I will unusually start this endgame article with an opening:
Yes, it is Ruy López, Morphy Defense, Exchange Variation. The very same opening White used in the famous game Lasker vs. Capablanca, St. Petersburg 1914, to achieve an unexpected and sensational victory against the “unbeatable” Cuban genius.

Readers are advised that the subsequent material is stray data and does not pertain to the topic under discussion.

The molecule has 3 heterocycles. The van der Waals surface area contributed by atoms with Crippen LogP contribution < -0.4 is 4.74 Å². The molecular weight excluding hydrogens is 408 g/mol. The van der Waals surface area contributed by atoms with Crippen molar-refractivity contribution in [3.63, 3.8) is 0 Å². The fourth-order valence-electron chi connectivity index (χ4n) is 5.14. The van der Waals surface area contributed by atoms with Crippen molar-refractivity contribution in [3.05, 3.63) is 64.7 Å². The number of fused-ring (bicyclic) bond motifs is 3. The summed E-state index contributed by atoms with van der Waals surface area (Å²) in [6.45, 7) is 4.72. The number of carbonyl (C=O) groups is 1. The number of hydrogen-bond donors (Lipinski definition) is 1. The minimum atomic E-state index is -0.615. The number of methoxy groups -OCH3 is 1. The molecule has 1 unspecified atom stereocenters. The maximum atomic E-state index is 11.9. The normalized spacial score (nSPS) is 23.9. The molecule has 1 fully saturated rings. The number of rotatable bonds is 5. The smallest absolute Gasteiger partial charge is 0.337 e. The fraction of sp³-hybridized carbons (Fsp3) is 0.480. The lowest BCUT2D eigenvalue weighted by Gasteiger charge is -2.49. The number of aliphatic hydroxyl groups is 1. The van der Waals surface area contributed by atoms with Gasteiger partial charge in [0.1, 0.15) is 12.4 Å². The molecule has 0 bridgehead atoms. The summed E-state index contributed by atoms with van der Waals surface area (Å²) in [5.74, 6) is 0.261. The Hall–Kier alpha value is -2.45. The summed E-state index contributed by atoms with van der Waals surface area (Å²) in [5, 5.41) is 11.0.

Why do I mention it here? Note the pawn structure – White dominates the king side (four pawns against three), while the black pawns on the queen side are fully blocked by the white ones, thanks to the doubled pawns on the d-file. Let’s have a look at the possible outcome that could appear at the endgame:
Did I say that the doubled pawns are weak? It is true in most cases, but every rule has an exception. Let’s analyze another pawns vs. pawns endgame, where the doubled pawns are actually the key asset to win: